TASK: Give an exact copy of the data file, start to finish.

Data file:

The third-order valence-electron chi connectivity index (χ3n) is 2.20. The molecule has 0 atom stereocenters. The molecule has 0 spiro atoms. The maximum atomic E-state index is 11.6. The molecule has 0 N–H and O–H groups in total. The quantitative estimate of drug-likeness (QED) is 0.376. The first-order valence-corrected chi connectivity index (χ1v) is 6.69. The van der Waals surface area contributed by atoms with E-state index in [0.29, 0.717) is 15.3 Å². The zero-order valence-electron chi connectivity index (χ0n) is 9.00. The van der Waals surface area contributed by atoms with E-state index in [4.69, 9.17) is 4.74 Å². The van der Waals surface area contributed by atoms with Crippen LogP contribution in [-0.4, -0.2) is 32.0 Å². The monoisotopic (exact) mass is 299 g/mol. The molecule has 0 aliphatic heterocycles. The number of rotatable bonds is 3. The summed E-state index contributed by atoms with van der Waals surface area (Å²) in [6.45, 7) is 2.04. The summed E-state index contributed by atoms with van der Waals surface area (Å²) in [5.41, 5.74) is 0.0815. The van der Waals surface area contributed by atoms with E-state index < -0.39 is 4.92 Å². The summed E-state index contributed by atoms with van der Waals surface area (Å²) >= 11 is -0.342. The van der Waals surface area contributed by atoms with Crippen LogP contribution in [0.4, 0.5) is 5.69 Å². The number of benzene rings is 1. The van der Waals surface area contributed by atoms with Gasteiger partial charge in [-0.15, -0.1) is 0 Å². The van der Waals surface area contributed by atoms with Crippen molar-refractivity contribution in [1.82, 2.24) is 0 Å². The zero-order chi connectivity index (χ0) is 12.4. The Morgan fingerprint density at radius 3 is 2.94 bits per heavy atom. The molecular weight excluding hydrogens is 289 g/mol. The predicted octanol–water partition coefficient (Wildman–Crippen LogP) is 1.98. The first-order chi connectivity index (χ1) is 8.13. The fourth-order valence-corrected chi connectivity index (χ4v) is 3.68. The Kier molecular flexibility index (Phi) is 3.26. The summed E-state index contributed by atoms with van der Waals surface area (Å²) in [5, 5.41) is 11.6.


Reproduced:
The third-order valence-electron chi connectivity index (χ3n) is 2.20. The molecule has 0 atom stereocenters. The molecule has 0 spiro atoms. The maximum atomic E-state index is 11.6. The molecule has 0 N–H and O–H groups in total. The quantitative estimate of drug-likeness (QED) is 0.376. The first-order valence-corrected chi connectivity index (χ1v) is 6.69. The van der Waals surface area contributed by atoms with E-state index in [0.29, 0.717) is 15.3 Å². The zero-order valence-electron chi connectivity index (χ0n) is 9.00. The van der Waals surface area contributed by atoms with E-state index in [4.69, 9.17) is 4.74 Å². The van der Waals surface area contributed by atoms with Crippen LogP contribution in [-0.4, -0.2) is 32.0 Å². The monoisotopic (exact) mass is 299 g/mol. The molecule has 0 aliphatic heterocycles. The number of rotatable bonds is 3. The summed E-state index contributed by atoms with van der Waals surface area (Å²) in [6.45, 7) is 2.04. The summed E-state index contributed by atoms with van der Waals surface area (Å²) in [5.41, 5.74) is 0.0815. The van der Waals surface area contributed by atoms with E-state index < -0.39 is 4.92 Å². The summed E-state index contributed by atoms with van der Waals surface area (Å²) >= 11 is -0.342. The van der Waals surface area contributed by atoms with Crippen LogP contribution in [0.4, 0.5) is 5.69 Å². The number of benzene rings is 1. The van der Waals surface area contributed by atoms with Gasteiger partial charge in [-0.15, -0.1) is 0 Å². The van der Waals surface area contributed by atoms with Crippen molar-refractivity contribution in [1.82, 2.24) is 0 Å². The zero-order chi connectivity index (χ0) is 12.4. The Morgan fingerprint density at radius 3 is 2.94 bits per heavy atom. The molecular weight excluding hydrogens is 289 g/mol. The predicted octanol–water partition coefficient (Wildman–Crippen LogP) is 1.98. The first-order chi connectivity index (χ1) is 8.13. The fourth-order valence-corrected chi connectivity index (χ4v) is 3.68. The Kier molecular flexibility index (Phi) is 3.26. The summed E-state index contributed by atoms with van der Waals surface area (Å²) in [5, 5.41) is 11.6.